There comes a time in everyone’s life post-spinal cord injury when they happenstance upon a new calling. Some discover a new recreational activity like wheelchair rugby, while others, many others, fall in love with painting. This was the case for Corey Hyslop, a 36 year old former athlete from Aurora, Illinois.
Pre-injury, painting or any artistic pursuit was not even a blip on Corey’s radar. He was the opposite; an athlete much of his able-bodied life, he loved SCUBA diving, playing baseball, but after his injury in 2007 (when he was involved in a motorcycle accident), his former athletic life was sadly came to a sudden halt.
After becoming a C3 quadriplegic, Corey was left with minimal arm movement. While in rehab, he discovered the world of mouth painting. Learning about renowned mouth painter Joni Erikson Tada in fact inspired him to try the pursuit. “I saw videos from Joni Erikson Tada and became very interested,” he says.
Getting the hang of painting with his mouth however was not easy. “My first impression of mouth painting was that is was fun, but very difficult to control.” Choosing the medium of acrylic paint, Corey discovered two things were critical to creating a good painting – brush size and the right distance between him and the canvas.
Deciding what to paint and bring to life can be the tricky part. “I paint things I see everywhere and I paint what I see in my dreams,” Corey explains. And he decided to call his studio FatBellyArt. Why? “Because nobody wants to be a starving artist.” His unique take can also be found in his art. Among his works you’ll find renditions of nature like abstract bird feathers, a flaming pink sunset and he creates works with impactful phrases like “Positive Vibes Only.”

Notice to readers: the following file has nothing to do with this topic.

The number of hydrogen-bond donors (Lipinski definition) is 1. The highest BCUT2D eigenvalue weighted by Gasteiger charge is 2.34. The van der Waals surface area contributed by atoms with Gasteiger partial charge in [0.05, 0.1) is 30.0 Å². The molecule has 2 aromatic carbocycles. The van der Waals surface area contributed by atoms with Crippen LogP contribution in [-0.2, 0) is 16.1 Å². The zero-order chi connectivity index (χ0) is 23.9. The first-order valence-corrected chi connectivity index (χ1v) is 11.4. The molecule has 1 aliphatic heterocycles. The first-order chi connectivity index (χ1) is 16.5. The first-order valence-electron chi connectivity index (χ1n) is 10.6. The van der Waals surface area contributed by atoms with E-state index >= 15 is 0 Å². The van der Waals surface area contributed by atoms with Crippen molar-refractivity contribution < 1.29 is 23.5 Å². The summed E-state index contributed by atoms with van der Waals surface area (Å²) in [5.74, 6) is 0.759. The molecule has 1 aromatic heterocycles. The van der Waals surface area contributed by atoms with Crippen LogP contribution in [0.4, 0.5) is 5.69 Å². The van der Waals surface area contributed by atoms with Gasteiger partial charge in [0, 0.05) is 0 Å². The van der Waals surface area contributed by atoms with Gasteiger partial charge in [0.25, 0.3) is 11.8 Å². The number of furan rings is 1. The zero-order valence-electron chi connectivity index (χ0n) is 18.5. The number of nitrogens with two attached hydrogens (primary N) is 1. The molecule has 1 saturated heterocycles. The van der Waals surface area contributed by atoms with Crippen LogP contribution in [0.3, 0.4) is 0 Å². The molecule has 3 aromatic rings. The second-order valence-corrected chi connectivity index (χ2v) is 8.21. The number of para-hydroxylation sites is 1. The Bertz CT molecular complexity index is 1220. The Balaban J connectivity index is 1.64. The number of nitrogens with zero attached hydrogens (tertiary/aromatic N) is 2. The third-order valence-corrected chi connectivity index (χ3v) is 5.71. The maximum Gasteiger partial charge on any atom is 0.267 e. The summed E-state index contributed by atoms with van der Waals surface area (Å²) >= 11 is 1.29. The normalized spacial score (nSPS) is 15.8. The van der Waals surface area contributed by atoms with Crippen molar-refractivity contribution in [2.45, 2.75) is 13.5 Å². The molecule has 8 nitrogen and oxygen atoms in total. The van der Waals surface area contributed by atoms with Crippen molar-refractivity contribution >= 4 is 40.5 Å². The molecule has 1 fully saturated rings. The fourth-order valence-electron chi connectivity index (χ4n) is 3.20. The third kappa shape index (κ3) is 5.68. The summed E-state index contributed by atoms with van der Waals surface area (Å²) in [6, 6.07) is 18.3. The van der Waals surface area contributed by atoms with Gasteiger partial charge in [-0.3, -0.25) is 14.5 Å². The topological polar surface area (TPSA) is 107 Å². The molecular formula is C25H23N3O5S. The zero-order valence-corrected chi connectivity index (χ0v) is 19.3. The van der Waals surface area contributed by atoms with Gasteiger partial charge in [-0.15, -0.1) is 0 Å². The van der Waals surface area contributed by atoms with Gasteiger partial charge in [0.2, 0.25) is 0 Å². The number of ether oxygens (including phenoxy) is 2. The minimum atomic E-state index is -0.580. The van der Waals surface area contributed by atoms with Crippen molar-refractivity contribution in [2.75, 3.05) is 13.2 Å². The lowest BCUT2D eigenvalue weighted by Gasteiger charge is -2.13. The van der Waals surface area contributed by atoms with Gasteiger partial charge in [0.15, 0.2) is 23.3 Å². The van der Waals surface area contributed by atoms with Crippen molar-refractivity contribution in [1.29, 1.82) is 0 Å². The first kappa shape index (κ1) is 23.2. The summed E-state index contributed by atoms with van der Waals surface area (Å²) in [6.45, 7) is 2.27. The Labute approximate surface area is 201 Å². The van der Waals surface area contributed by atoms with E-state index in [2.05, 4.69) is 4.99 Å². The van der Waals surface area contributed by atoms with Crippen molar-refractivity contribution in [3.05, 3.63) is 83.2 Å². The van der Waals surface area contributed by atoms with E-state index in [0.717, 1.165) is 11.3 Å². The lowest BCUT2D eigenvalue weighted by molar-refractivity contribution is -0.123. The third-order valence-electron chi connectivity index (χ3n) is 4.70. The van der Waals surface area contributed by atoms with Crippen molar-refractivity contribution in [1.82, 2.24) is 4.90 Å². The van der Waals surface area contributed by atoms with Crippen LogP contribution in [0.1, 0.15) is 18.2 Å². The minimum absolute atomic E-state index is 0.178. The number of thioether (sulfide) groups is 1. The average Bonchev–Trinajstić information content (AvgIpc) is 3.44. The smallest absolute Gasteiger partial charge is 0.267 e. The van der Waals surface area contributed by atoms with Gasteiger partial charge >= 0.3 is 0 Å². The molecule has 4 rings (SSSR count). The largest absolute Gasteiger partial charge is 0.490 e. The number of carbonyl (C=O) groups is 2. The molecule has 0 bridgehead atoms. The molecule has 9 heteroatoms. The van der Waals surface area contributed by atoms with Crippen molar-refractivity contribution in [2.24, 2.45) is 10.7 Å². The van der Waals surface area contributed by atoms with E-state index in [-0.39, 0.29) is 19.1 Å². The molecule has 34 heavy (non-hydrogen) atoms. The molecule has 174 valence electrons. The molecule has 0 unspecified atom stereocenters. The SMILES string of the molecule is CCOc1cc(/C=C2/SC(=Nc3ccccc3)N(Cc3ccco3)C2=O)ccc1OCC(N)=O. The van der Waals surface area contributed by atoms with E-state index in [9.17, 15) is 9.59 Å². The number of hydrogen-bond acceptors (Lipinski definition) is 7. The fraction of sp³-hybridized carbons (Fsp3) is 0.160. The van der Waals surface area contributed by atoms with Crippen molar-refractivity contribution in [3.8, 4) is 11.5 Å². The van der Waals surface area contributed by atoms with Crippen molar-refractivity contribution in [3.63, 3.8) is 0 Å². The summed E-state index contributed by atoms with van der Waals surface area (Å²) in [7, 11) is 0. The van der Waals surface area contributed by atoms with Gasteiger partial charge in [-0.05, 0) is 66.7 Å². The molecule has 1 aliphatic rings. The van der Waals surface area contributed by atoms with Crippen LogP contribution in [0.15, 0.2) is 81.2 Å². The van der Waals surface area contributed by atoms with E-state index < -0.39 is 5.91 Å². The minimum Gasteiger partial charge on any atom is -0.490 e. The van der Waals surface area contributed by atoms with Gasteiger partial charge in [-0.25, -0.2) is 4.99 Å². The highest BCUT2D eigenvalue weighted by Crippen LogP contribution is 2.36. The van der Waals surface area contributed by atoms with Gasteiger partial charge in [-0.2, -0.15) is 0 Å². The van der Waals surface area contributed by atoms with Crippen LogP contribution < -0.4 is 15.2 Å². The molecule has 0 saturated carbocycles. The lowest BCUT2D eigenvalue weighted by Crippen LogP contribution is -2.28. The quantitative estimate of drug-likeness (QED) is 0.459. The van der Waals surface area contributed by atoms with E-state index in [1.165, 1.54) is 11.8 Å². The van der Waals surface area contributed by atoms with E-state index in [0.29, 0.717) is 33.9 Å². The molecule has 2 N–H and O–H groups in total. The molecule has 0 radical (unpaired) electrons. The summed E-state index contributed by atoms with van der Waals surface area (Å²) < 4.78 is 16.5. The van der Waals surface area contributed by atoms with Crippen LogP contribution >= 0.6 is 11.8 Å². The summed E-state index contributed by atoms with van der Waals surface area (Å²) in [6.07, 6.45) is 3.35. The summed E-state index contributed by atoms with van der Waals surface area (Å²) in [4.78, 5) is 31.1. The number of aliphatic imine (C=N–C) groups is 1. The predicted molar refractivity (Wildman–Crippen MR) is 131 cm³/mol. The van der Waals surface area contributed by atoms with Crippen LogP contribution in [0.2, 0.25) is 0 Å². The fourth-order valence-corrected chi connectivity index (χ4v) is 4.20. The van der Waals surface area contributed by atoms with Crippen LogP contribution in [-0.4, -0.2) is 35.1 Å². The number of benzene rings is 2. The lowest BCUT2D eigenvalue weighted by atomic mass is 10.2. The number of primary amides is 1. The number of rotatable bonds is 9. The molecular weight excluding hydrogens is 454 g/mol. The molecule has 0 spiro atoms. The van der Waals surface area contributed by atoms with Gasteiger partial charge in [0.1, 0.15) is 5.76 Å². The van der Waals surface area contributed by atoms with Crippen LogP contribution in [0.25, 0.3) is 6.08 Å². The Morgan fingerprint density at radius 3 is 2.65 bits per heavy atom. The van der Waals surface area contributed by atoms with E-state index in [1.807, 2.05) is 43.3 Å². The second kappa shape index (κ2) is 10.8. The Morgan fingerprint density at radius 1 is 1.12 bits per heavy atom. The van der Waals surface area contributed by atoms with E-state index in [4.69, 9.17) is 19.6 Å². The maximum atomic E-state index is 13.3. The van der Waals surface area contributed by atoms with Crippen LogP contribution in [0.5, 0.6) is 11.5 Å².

Corey has decided to mainly sell his art through Etsy, and he loves interacting with his customers and fans. Art however isn’t the only pursuit Corey went after post-injury. He also has his Master’s Degree in HR and did HR work for a military defense contractor for 10 year. When he’s not working or painting, watching sports is still a huge part of Corey’s life.
Mouth painting however has given Corey a new lease, a new direction, and he’s excited to see what’s next. “Mouth painting is teaching me patience,” he says, and “I’d like to become a more detailed painter in the years ahead.”